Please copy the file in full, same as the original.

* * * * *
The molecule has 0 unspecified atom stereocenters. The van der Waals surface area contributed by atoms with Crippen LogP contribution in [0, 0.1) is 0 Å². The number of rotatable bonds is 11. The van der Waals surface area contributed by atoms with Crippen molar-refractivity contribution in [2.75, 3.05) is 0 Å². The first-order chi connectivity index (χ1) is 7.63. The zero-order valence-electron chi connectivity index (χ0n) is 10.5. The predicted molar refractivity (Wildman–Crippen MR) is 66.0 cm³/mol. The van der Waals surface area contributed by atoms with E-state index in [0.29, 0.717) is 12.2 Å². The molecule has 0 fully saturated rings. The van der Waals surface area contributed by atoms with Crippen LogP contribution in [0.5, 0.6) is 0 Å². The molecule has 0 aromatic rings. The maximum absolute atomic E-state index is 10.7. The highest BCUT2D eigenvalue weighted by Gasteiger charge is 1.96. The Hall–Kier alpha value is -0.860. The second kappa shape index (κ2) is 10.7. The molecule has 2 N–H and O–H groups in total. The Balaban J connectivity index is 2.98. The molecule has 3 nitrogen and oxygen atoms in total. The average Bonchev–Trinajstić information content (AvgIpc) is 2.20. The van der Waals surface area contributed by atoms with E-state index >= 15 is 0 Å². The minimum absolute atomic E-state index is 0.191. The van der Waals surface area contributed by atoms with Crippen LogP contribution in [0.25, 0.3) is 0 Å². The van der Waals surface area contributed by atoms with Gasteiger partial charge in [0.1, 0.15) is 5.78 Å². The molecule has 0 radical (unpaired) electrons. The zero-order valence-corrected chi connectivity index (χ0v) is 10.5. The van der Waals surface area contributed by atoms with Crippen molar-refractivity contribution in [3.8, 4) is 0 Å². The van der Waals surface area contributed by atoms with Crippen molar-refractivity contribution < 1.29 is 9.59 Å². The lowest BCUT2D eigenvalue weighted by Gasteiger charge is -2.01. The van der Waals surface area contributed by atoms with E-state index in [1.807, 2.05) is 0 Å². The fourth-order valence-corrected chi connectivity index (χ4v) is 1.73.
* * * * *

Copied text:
The molecule has 0 unspecified atom stereocenters. The van der Waals surface area contributed by atoms with Crippen LogP contribution in [0, 0.1) is 0 Å². The number of rotatable bonds is 11. The van der Waals surface area contributed by atoms with Crippen molar-refractivity contribution in [2.75, 3.05) is 0 Å². The first-order chi connectivity index (χ1) is 7.63. The zero-order valence-electron chi connectivity index (χ0n) is 10.5. The predicted molar refractivity (Wildman–Crippen MR) is 66.0 cm³/mol. The van der Waals surface area contributed by atoms with E-state index in [0.29, 0.717) is 12.2 Å². The molecule has 0 fully saturated rings. The van der Waals surface area contributed by atoms with Crippen LogP contribution in [0.5, 0.6) is 0 Å². The molecule has 0 aromatic rings. The maximum absolute atomic E-state index is 10.7. The highest BCUT2D eigenvalue weighted by Gasteiger charge is 1.96. The Hall–Kier alpha value is -0.860. The second kappa shape index (κ2) is 10.7. The molecule has 2 N–H and O–H groups in total. The Balaban J connectivity index is 2.98. The molecule has 3 nitrogen and oxygen atoms in total. The average Bonchev–Trinajstić information content (AvgIpc) is 2.20. The van der Waals surface area contributed by atoms with E-state index >= 15 is 0 Å². The minimum absolute atomic E-state index is 0.191. The van der Waals surface area contributed by atoms with Crippen LogP contribution in [0.25, 0.3) is 0 Å². The van der Waals surface area contributed by atoms with Gasteiger partial charge in [0.1, 0.15) is 5.78 Å². The molecule has 0 radical (unpaired) electrons. The zero-order valence-corrected chi connectivity index (χ0v) is 10.5. The van der Waals surface area contributed by atoms with Crippen molar-refractivity contribution in [3.8, 4) is 0 Å². The van der Waals surface area contributed by atoms with Crippen molar-refractivity contribution < 1.29 is 9.59 Å². The lowest BCUT2D eigenvalue weighted by Gasteiger charge is -2.01. The van der Waals surface area contributed by atoms with E-state index in [1.807, 2.05) is 0 Å². The fourth-order valence-corrected chi connectivity index (χ4v) is 1.73.